It is a VERY scary thought that Mike Sherman’s son-in-law will be calling plays for us.
Zac Taylor was first given an NFL job because Joe Philbin and Mike Sherman were buddies. And now Zac Taylor has been promoted because Bill Lazor got fired.
(And there was pretty much no one else left to give the coordinator job to.)
Over the last few weeks, Dolphins Truth readers have noticed how hard we’ve been on Bill Lazor. His schemes and play calling have been atrocious for quite some time. No Dolphin got better this year. Our schemes were outdated, and our play selection was predictable. Lazor watched Lamar Miller run through the Cowboys early and often, and then–for no reason–he switched to pass plays.
Lazor ran the 4-wide formation 95% of the time with Lamar Miller in the backfield. The other 4% of the time, he used a 5-wide formation. That leaves only 1% of the time when Lazor tried something innovative. Opposing defenses were never fooled because the Dolphins under Lazor were too easy to study. You learn how to defend a 4-wide formation, and you have taken away 90% of the Miami Dolphins. Opponents got it. Lazor didn’t.
As I wrote last night, Lazor deserves to be fired after generating nothing at all against the Jets. Dolphin management must have listened to me.
The firing of Bill Lazor is important for the 2017 Dolphins. It’s all but certain that Dan Campbell will not be back. Sean Peyton is a possibility, but I think he will stay in New Orleans. Coaches with 100% control of a team and with millions and millions of dollars in guaranteed money do not walk away from that often, if ever. Peyton will stay with the Saints.
The other intriguing name is Mike Shula, who has the Panthers scoring left and right. Stephen Ross would be doing himself a favor by keeping young Shula on the radar. That last name alone commands more respect than Philbin-Sherman-Lazor combined. I would love to see Mike come back. His pedigree combined with the Dolphins’ rich history would be a confidence booster.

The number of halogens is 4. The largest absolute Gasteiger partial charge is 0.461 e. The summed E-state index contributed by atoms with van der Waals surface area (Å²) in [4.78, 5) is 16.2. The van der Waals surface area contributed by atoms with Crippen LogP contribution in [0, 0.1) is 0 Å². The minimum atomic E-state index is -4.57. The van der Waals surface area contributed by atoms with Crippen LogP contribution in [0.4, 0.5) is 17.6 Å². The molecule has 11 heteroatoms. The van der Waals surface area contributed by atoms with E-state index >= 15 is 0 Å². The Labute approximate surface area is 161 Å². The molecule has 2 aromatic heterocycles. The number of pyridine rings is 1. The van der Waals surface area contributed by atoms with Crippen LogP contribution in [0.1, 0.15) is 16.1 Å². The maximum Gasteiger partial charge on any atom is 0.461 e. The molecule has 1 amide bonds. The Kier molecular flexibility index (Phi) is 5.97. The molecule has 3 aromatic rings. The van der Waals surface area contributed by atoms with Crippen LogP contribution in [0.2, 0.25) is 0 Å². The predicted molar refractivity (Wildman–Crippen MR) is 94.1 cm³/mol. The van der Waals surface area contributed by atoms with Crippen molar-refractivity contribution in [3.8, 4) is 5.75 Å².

The other name I love (although no one ever agrees with me) is Brian Billick, former Super Bowl championship coach. The guy knows offense, and he is still my favorite commentator on TV for the way he breaks down plays. He has the smarts, and he’s a fierce competitor.
Whether it’s one of those men or someone completely different, the bottom line is that both Dolphins’ current coordinators are considered temporary stop-gaps, and a new head coach will not be given any orders to keep them. A head coach prefers to choose his own subordinates, but oftentimes, the teams’ executives interfere. This won’t be the case for the Dolphins’ new head coach; he’ll be able to hire whomever he wants and fire any stinky remnants of the current regime.
Now back to why Lazor. When Bill Lazor was first hired, I wrote a column about what he needed to do. The link is here. Take a moment to re-read that, and then we’ll see if Lazor did these things.
A few of the items that I noted were that our offense needed to develop a simple QB sneak. We didn’t. Lazor’s fault. So so so many 3rd-and-one and then 4th-and-ones ended with incomplete passes. Lazor never once called for Tannehill to hurry to the line and run a quick QB sneak. Brady does it 3 or 4 times a week. Tannehill never.
Another item I noted was for Lazor to change Tannehill’s cadence. (remember the “Go” and “Go Go” shouts?) Well, Lazor did get him to mix it up some, but we still didn’t use a hard count as a weapon like we should have.
I also asked Mr. Lazor to develop a killer instinct in Tannehill, and we know that failed. 90 percent of that is is the QB’s own fault, but we never saw the coach get on him. I still feel that Tannehill needs a coach to light a fire under his $96 million ass, so that perhaps Tannehill would light that same fire on his teammates. Lazor inspired no one.
The hurry-up offense? Nonexistent under Lazor, despite repeated promises.
I also asked Lazor to develop pitchout plays to the RBs. Didn’t happen. Did you see Denver’s two long TD runs last night? BOTH were on pitchouts. The pitchout is the perfect weapon against New England. Denver proved it, quite easily too. If only Pete Carroll and Bill Lazor learned it too.